As the leading company in the payday lending business, Advance America (NYSE:AEA) has been the target of many attacks made upon the industry. While Cash America (NYSE:CSH), EZ Corp (NASDAQ:EZPW), and First Cash Financial (NASDAQ:FCFS) all had to contend with new FDIC regulations, changes in state laws, and the animus of consumer advocacy groups, it was Advance America that was singled out for lawsuits and news headlines. That's made for a challenging year.

In the first quarter this year, despite having to change its business model, Advance America was still able to grow total revenues by 10%, though the provision for doubtful accounts rose by 17% over the previous year. Earnings grew 4% to $0.25 per share, and while business was affected by federal and state changes, the quarter represented continued demand for the company's products.

In the second quarter, Advance America felt the impact of changing its business model and closing down operations in several states, and its stock went into retreat. Revenues rose less than 4% for the quarter, while earnings grew 20% to $0.16 per share, illustrating the profitability of payday lending. As the president and CEO of Advance America Ken Compton noted, "This was a challenging quarter, but one that also underscored the overall strength of our business model." The 25% one-day tumble in the stock price indeed seemed overwrought.

The third quarter had Advance America reporting similar financial numbers -- earnings up 13% and revenues up 3% -- but it was obvious that investor confidence was different. If you excluded the states where the industry assault was hottest, revenues had actually grown 11% over the prior year. The payday lender had introduced a new product to re-enter the Pennsylvania market, and though that drew the wrath of regulators, it allowed the company to advance its previous profitability in the state almost at once.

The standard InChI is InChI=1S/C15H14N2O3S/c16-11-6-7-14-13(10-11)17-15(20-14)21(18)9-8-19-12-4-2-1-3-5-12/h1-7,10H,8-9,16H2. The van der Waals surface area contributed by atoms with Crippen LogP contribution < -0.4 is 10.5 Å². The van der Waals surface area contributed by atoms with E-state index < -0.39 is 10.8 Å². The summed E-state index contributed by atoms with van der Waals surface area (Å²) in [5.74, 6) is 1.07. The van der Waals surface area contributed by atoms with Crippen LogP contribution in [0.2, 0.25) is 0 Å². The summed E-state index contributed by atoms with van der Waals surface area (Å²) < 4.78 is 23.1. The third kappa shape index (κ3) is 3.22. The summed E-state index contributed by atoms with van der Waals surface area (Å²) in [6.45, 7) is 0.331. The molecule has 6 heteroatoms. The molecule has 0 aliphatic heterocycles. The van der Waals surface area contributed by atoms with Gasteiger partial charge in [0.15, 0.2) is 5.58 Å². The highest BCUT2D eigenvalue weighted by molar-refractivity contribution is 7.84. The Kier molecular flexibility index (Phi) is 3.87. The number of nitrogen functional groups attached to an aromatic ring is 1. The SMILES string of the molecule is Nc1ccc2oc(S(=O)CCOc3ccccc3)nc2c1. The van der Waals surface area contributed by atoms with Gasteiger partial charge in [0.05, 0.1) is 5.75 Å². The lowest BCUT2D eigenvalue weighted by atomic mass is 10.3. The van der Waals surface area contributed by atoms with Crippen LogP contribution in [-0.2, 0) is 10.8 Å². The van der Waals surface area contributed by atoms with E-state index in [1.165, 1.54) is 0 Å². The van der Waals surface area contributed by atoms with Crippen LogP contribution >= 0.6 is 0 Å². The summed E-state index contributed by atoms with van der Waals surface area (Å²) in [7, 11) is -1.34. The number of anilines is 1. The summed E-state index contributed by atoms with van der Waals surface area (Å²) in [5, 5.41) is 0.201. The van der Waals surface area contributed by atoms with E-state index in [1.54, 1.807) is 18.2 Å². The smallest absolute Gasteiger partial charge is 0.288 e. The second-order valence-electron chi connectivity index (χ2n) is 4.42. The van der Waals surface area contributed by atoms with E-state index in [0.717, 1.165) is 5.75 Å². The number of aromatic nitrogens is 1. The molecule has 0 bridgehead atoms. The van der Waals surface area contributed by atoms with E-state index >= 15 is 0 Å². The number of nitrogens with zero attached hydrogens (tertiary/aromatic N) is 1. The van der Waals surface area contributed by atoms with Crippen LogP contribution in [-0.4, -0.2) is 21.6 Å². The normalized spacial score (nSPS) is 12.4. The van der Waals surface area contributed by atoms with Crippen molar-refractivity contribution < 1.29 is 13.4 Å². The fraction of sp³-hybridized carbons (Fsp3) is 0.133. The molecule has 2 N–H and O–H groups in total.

Considering the attacks that have been made against Advance America and the payday lending industry, it looks like the year has been kinder to the company than one might have supposed 12 months ago. Advance America has demonstrated that its business model is sound and that it can respond to challenges in both the marketplace and in government policy.

Looking ahead, I'd say that even in the face of continued -- in some cases withering -- assaults on payday lenders, Advance America is one that should be able to hold its own. There is a need for the services these companies offer, as banks and other traditional lending institutions have abandoned people with short-term money needs.

And it seems our Motley Fool CAPS community members are in agreement with that. Just take a look at how the overall sentiment stacks up:

CAPS Rating

4 Stars

Total Bulls


Total Bear


Bull Ratio


Bear Ratio


Obviously, the CAPS community agrees with Motley Fool Inside Value lead analyst Philip Durell, who picked Advance America as a value stock investment last October. Bulls like Patrick6k say, "Advance America Inc. is at the forefront of its craft.... People ... seem to be fixated on keeping up with the Joneses."

Payday lending is a needed business in a society where people don't always or aren't always able to live below their means, let alone within them. Banks, credit unions, and other financial institutions have left people in need of short-term cash advances with few alternatives, other than perhaps a loan shark. While critics might say that Advance America and competitors like Dollar Financial (NASDAQ:DLLR) and QC Holdings (NASDAQ:QCCO) are simply legalized loan sharks, those who use them find their services convenient and essential.

Get an advanced view with these related Foolish articles:

The Motley Fool Inside Value portfolio is beating the market by over 6%. A 30-day guest pass lets you see all of the market-beating selections.

Fool contributor Rich Duprey does not own any of the stocks mentioned in this article. You can see his holdings here. The Motley Fool has a disclosure policy.